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Today is the third day after my Mom passed away. The past few days have been very difficult indeed, but with some heartwarming moments. Emotions are very high, so senses are sharpened and perceptions very deep. The day she passed away and the day before, the weather was horrible. A thick, close sandstorm that made breathing difficult and which compounded any sort of depression into deep depression.
As usual when I woke up on Monday 3 March I called the hospital and they said that she was on the ventilator and that she was still critical. I got up, and with my friend, got ready to go to the hospital. My cousin called and said she will be picking me up at the hospital to take me for the check-up I was scheduled for at 12.30 at her husband’s clinic. My friend and I went to the hospital, and as usual she went to sit in the cafeteria and I went into ICU to see my Mom. She looked worse than last evening and what was worse was that the monitors were indicating a slowdown in breathing and heartbeats. I asked the nurse and she did say that she was not doing well and that her breathing, with the ventilator is still labored. Thank God, though, she was unaware. I left and went to sit with my friend in the cafeteria, but was restless. A few minutes later I couldn’t stay put, I got up again and went to see her. Reaching the cubicle, the first thing that struck me was the sound by the monitor. One long beep. Although I had seen it numerous times in films, it did not register, then the nurse came rushing in and tried to pull me out, but I was nailed to the floor looking at her. When I said or did nothing, the nurse calmed down, squeezed my arm and paid me her condolences. It was at that moment that it registered that she is gone. I took another step towards her bed, bent down and kissed her still warm forehead. Kissed her several times, smoothed back her lovely hair, and said goodbye. I then turned around and went back to the cafeteria and broke down into tears.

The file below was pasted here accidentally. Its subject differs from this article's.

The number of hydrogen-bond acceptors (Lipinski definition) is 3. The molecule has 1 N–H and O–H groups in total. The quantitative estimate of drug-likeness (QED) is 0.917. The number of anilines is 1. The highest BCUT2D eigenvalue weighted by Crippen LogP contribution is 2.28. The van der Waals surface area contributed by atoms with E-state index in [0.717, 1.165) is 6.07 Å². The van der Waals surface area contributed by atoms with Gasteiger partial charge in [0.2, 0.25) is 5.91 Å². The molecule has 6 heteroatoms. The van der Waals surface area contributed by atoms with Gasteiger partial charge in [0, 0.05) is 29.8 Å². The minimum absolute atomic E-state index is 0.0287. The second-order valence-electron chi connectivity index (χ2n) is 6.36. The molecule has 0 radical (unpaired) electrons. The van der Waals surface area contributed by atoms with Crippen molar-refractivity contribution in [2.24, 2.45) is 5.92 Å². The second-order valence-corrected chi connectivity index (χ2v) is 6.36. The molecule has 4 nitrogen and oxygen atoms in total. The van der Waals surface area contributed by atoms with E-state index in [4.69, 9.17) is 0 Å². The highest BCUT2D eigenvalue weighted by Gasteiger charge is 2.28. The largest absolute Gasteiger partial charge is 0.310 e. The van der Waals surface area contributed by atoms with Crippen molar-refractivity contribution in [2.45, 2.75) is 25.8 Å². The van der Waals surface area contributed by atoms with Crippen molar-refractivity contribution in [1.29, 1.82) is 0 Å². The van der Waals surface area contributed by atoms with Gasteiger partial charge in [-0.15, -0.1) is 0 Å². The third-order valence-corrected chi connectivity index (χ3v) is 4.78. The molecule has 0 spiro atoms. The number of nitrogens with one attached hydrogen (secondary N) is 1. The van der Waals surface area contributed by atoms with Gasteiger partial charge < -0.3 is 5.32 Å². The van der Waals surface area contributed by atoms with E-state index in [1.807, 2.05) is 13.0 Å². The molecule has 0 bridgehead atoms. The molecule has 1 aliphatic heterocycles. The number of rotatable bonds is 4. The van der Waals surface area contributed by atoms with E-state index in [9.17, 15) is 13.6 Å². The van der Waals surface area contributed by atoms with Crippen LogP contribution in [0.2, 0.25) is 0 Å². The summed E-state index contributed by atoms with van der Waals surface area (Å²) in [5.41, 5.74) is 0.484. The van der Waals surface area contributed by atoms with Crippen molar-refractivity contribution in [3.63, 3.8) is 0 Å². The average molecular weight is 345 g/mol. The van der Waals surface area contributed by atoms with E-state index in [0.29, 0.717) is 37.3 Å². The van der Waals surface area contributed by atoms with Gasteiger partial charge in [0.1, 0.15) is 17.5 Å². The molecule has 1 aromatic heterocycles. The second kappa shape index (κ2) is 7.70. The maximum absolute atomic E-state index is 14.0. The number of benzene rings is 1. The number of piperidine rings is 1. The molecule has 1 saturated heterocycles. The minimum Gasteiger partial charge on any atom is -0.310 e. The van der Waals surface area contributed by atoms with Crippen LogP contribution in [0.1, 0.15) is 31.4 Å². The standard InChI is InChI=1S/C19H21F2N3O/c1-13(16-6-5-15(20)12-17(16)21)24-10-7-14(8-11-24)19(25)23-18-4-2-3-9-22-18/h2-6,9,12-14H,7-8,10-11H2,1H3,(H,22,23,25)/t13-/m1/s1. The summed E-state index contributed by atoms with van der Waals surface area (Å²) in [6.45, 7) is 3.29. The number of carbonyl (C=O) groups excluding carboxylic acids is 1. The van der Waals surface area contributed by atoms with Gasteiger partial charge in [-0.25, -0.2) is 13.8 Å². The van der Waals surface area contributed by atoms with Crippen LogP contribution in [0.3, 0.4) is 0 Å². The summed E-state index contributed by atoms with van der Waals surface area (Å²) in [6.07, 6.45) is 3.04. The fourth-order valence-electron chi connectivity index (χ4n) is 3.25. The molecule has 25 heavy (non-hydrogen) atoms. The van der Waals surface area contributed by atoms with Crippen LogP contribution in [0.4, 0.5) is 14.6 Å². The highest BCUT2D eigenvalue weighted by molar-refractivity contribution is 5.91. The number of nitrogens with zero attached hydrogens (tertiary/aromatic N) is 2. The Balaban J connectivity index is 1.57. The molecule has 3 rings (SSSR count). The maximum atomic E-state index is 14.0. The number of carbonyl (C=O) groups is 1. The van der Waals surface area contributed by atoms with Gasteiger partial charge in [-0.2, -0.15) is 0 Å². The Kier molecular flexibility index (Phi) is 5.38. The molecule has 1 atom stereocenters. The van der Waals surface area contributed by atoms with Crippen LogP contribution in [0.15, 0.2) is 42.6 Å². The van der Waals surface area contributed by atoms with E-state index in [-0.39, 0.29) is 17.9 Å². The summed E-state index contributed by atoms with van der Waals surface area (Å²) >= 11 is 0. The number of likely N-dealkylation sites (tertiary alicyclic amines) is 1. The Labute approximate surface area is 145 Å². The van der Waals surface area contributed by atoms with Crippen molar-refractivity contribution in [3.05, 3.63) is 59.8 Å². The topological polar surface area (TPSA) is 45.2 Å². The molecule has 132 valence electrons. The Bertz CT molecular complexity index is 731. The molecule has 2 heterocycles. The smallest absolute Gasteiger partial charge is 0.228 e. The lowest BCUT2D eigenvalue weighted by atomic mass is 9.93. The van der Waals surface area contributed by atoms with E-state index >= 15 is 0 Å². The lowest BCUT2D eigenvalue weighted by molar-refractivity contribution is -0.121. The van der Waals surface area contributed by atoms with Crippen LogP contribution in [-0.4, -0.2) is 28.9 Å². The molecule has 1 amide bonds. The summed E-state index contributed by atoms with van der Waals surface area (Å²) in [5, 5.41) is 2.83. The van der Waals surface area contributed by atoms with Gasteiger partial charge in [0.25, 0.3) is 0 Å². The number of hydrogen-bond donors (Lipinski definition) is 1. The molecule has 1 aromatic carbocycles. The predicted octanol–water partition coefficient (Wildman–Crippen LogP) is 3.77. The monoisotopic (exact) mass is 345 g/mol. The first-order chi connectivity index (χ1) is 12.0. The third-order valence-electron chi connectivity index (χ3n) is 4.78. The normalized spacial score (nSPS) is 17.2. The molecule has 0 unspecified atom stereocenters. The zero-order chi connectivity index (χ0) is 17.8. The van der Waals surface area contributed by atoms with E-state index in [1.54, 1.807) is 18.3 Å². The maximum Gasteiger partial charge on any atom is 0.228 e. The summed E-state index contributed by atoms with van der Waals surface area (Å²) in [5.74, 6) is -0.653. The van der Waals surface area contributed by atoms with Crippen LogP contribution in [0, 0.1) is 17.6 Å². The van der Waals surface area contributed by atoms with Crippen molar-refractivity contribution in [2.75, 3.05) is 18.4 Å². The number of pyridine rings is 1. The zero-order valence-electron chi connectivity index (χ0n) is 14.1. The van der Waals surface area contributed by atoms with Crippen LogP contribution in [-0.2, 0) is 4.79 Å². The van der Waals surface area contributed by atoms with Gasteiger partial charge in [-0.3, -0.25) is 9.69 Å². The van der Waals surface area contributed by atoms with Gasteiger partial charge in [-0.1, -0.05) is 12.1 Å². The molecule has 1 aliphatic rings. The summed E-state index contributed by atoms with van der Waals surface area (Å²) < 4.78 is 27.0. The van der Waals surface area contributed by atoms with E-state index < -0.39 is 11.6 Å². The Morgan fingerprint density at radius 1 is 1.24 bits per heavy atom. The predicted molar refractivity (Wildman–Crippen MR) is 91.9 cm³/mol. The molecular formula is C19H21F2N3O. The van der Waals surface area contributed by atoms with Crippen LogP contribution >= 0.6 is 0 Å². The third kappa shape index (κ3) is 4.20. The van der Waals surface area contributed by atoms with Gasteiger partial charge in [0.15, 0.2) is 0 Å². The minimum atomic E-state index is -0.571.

A few minutes later I tried to call my brother but he did not pick up. When in the field he sometimes does not receive a signal there. I tried to call him again, but still no response, so I called his wife. She picked up immediately and said that the hospital had already called and that she was on her way. I asked her about my brother and she said she has already called and they are going out to the field to let him know. I then had to call my cousin to cancel my doctor’s appointment as I couldn’t go for a check-up now, too many things to be done.
I could not stay away, I went in again to see her, the machines were turned off and the quiet was very strange. I was not allowed to stay this time, I was chased out by the nurses.